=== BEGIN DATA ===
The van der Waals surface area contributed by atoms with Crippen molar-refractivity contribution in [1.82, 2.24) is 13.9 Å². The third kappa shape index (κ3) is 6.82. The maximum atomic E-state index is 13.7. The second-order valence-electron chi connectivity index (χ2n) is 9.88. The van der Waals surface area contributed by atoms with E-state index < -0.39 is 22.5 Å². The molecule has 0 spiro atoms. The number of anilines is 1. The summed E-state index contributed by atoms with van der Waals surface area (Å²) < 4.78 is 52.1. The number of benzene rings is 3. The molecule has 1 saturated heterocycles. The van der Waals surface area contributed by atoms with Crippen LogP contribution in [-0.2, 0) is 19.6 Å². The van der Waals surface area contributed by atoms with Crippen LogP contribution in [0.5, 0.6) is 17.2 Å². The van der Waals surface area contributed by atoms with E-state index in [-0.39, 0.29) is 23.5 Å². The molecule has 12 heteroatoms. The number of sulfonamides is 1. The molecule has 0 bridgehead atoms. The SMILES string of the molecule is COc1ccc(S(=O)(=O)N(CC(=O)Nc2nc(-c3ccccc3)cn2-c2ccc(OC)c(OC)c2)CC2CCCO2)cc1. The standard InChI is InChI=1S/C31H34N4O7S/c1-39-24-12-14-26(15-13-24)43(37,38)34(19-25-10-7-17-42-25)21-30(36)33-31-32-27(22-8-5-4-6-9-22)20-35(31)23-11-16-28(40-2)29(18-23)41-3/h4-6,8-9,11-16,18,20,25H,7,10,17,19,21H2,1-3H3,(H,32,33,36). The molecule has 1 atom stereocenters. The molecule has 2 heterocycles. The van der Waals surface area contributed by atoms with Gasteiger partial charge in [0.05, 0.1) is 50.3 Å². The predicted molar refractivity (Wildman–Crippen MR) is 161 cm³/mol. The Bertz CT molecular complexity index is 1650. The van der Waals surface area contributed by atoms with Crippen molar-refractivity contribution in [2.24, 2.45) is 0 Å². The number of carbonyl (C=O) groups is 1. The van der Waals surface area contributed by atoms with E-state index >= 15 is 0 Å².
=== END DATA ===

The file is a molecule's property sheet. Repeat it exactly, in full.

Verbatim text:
The van der Waals surface area contributed by atoms with Crippen molar-refractivity contribution in [1.82, 2.24) is 13.9 Å². The third kappa shape index (κ3) is 6.82. The maximum atomic E-state index is 13.7. The second-order valence-electron chi connectivity index (χ2n) is 9.88. The van der Waals surface area contributed by atoms with E-state index < -0.39 is 22.5 Å². The molecule has 0 spiro atoms. The number of anilines is 1. The summed E-state index contributed by atoms with van der Waals surface area (Å²) < 4.78 is 52.1. The number of benzene rings is 3. The molecule has 1 saturated heterocycles. The van der Waals surface area contributed by atoms with Crippen LogP contribution in [-0.2, 0) is 19.6 Å². The van der Waals surface area contributed by atoms with Crippen LogP contribution in [0.5, 0.6) is 17.2 Å². The van der Waals surface area contributed by atoms with E-state index in [-0.39, 0.29) is 23.5 Å². The molecule has 12 heteroatoms. The number of sulfonamides is 1. The molecule has 0 bridgehead atoms. The SMILES string of the molecule is COc1ccc(S(=O)(=O)N(CC(=O)Nc2nc(-c3ccccc3)cn2-c2ccc(OC)c(OC)c2)CC2CCCO2)cc1. The standard InChI is InChI=1S/C31H34N4O7S/c1-39-24-12-14-26(15-13-24)43(37,38)34(19-25-10-7-17-42-25)21-30(36)33-31-32-27(22-8-5-4-6-9-22)20-35(31)23-11-16-28(40-2)29(18-23)41-3/h4-6,8-9,11-16,18,20,25H,7,10,17,19,21H2,1-3H3,(H,32,33,36). The molecule has 1 atom stereocenters. The molecule has 2 heterocycles. The van der Waals surface area contributed by atoms with Gasteiger partial charge in [0.05, 0.1) is 50.3 Å². The predicted molar refractivity (Wildman–Crippen MR) is 161 cm³/mol. The Bertz CT molecular complexity index is 1650. The van der Waals surface area contributed by atoms with Crippen molar-refractivity contribution in [2.24, 2.45) is 0 Å². The number of carbonyl (C=O) groups is 1. The van der Waals surface area contributed by atoms with E-state index >= 15 is 0 Å².